BLOOMFIELD, Conn. (CNS) — Pastoral leaders of episcopal Region I South have taken to heart the encuentro call to be a church in mission that engages and forms Hispanic Catholic youth and young adults to live out their missionary vocation.
That was evident in young adults being invited to share their experiences at the region’s encuentro, or encounter, at St. Thomas Seminary in Bloomfield May 12.
Reaching out to Hispanic/Latino youth and young adults has been a top priority of the U.S. Catholic Church’s multiyear process leading up to V Encuentro, or the National Fifth Encuentro, in Texas in September.
“Through the encuentro, I learned about my peers’ concerns and their willingness to give witness to Christ to others in need,” Jaquelyn Luna, from the Diocese of Springfield, Massachusetts. “As young adults, we experience difficulties in society, but we can show how living with Christ can make this journey more fulfilling.”
Luna, 24, was one of four young leaders from the Archdiocese of Hartford and the Bridgeport and Norwich dioceses, in Connecticut, and the Springfield Diocese, who shared their testimonies with 300 delegates.
Luna, whose mother was born in Puerto Rico, said that church leaders she met at her parish’s encuentro have supported her and other youth leaders by asking for their opinions, listening and offering ways to “pass the baton” of ministry.
“My experience with V Encuentro has been very informative and very transformative,” said Luna. She was hired as a program coordinator in the Springfield diocesan Office of Faith Formation in February, right before a diocese-wide encuentro.
“It was eye-opening to see so many of the parish communities felt the same way and how we could meet eye to eye where we should be looking toward,” she said.
She added that the encuentro provides pastoral ministers with resources to strengthen the faith of practicing Catholics and provide the tools to reach out to those who have left the church. “We can accompany them wherever they are in their journey if we reach out to them with compassion, understanding and openness,” she said.
For Leonidas Mateo, 28, from the Diocese of Bridgeport, V Encuentro also offers a helpful way to truly listen to other young people, especially teenagers who might be struggling with low self-esteem, and make them feel valued.
“I learned that many of us face great challenges in this country,” said Mateo, who used to work in youth ministry in his native Guatemala. “Some of the challenges young people face is discrimination, being ignored or misunderstood and how adults might dismiss young people as irresponsible.”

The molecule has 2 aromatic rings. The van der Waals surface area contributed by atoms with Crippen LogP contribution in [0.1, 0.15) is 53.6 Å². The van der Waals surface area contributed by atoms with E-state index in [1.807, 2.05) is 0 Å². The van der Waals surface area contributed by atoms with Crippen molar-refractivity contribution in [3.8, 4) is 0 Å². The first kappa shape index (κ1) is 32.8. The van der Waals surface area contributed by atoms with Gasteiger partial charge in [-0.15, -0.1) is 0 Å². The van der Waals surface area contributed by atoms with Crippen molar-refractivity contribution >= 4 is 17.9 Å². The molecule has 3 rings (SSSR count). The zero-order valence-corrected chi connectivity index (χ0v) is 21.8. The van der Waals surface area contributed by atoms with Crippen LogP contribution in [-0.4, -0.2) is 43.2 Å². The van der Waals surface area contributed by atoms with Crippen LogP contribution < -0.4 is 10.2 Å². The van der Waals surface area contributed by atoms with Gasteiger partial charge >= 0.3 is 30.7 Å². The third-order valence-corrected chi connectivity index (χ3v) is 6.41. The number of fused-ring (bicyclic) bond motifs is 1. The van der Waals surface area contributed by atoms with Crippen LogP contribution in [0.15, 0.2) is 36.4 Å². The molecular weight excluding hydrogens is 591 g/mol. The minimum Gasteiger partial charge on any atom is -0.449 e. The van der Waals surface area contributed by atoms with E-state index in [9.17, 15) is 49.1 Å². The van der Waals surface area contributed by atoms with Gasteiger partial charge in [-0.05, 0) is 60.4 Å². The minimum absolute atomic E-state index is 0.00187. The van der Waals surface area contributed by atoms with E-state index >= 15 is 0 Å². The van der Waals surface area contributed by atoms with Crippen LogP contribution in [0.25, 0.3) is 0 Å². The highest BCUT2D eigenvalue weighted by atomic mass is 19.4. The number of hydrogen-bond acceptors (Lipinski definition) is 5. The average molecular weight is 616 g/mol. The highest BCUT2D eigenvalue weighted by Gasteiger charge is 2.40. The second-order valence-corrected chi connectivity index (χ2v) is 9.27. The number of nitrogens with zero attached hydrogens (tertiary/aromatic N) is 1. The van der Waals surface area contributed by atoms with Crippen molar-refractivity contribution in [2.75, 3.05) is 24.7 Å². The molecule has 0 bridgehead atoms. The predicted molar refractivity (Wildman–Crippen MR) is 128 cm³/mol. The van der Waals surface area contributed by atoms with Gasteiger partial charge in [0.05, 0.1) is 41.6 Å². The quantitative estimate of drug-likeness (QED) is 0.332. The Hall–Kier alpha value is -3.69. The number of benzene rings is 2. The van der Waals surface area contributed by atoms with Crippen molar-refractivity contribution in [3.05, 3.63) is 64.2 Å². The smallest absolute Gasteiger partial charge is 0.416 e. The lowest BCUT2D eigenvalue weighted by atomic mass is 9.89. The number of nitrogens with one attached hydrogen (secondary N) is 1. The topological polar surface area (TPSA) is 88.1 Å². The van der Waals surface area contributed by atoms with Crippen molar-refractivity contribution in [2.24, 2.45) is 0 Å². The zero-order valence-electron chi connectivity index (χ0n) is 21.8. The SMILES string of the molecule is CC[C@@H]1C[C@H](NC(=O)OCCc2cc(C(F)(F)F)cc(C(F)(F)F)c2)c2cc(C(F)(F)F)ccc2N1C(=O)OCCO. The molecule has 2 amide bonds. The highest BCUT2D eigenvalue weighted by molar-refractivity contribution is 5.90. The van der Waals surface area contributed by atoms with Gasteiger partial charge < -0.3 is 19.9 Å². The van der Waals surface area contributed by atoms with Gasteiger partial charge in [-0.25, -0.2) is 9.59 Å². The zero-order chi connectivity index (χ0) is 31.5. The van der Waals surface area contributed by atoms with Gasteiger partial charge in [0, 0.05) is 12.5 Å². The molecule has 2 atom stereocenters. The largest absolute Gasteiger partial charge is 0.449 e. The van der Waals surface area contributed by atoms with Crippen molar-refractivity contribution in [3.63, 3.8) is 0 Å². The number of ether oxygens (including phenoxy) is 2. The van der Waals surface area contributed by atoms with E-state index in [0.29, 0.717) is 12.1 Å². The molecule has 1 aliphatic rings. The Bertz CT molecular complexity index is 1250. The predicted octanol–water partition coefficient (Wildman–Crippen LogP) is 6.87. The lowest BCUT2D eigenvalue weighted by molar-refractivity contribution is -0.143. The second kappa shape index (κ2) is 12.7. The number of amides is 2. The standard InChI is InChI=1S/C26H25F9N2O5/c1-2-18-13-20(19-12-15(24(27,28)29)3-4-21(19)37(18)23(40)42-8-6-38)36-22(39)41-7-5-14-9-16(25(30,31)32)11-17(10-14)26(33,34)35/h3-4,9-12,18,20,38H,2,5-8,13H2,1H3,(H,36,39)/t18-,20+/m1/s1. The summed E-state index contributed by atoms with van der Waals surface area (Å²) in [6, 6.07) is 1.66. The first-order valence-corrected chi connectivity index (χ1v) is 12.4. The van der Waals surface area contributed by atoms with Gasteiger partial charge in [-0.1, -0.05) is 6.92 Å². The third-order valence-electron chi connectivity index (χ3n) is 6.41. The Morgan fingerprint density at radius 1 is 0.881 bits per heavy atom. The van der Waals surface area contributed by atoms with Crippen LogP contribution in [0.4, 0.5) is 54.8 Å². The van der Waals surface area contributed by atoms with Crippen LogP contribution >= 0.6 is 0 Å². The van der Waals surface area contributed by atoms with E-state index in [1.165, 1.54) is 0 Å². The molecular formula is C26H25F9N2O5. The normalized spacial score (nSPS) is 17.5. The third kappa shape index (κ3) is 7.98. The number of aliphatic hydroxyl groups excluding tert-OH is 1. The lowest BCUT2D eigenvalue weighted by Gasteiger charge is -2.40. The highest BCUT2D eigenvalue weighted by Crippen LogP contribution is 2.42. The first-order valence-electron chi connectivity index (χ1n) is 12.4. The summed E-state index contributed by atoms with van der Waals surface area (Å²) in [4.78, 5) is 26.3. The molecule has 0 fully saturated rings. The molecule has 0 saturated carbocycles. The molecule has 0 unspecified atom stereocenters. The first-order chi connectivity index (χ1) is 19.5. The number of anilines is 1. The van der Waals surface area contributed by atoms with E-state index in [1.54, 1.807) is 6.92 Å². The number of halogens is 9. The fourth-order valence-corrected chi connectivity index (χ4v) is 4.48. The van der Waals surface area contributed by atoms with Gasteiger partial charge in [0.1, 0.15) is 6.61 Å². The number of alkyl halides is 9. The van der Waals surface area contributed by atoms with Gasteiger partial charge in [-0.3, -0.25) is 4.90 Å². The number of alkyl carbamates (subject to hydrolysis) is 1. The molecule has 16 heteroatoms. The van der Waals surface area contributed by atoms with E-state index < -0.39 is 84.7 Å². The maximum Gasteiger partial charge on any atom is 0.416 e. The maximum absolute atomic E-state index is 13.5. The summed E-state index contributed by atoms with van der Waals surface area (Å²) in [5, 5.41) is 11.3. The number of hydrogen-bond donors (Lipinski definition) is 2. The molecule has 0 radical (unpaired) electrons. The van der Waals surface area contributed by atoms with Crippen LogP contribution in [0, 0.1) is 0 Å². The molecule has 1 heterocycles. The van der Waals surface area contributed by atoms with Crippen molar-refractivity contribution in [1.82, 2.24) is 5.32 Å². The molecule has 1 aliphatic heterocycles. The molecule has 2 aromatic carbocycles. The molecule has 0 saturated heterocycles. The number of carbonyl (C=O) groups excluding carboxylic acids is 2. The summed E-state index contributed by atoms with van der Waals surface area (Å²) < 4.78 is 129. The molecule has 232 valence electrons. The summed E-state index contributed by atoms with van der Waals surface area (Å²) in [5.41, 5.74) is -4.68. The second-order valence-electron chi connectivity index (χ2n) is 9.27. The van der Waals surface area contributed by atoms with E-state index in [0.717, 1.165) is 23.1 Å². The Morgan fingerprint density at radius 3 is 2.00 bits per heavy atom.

Encuentro is one of the ways young people’s voices can be heard.
“It’s a chance to have an encounter with the Father, but also an opportunity to share our testimony with our brothers and sisters,” Mateo said in a video testimonial he made for the Region I encuentro. “We can strengthen our faith in our youth.”
Like Mateo and Luna, Romer Santana, 27, was another young adult embracing a leadership role as a result of the encuentro. “The call to be missionaries in action really impacted me,” said Santana, a youth ministry leader at All Saints/Todos los Santos Parish in Waterbury, Connecticut, in the Hartford Archdiocese.
“Our parish is a fusion of six parishes, so we have a lot of work to do with the community,” Santana told Catholic News Service, referring to the parish merger that formed his new parish in July 2017. “We have a positive experience (with encuentro). … Our youth group is growing. We had a Lenten retreat were 80 young people participated.”
Santana, who was born in the Dominican Republic, said he would like more training to continue engaging other parish youths. “Encuentro is lighting a fire for people who were not really active in church and is making people get involved,” Santana said.
At the regional encuentro, Santana and the other young adults who gave testimonials worked in small groups to address issues concerning youth ministry.
“I enjoyed meeting people from other places who share my beliefs and common goals,” he said. “We are ready to implement some of the ideas that were mentioned.”
Inspired by her parish encuentro and reminded of how feeling loved and accepted by God changed her life, Jessica Rodriguez, 34, decided to revive a prayer group at her parish in the Diocese of Norwich.
“V Encuentro is about action and prayer. We need to be united and we need to lift up our ‘jovenes’ (youth) and not judge them,” Rodriguez said.
In a video testimonial, Rodriguez, a mother of three, told delegates why she drifted away from church. “I felt alone and misunderstood,” she said. “I did not come to church because was afraid of what people would say of me.”
Feeling like they belong in church, especially when they are struggling, can help young people who are seeking solace in God, she told CNS. But sometimes youth face only criticism based on past mistakes or are judged by their looks when they show up at a parish.
“They hear, ‘Why did you do that? You are not supposed to do that,’ instead of ‘Welcome,'” said Rodriguez. “People don’t know why that person came back to church and right there those questions turn them away.”
Through prayer to Mary, she said, she was able to encounter God and felt that God could forgive her sins. Now that her kids are growing, she added, she always tells them: “God loves you just where you are at right now.”
While working with young people at the Region I encuentro, Rodriguez said she is heartened by people’s willingness to reach out to others in prayer and to “let the Holy Spirit flow.”
“The church can accompany young people in their faith journey,” she said. “Just by listening without judgment and offering counsel is enough because God would do the rest.”
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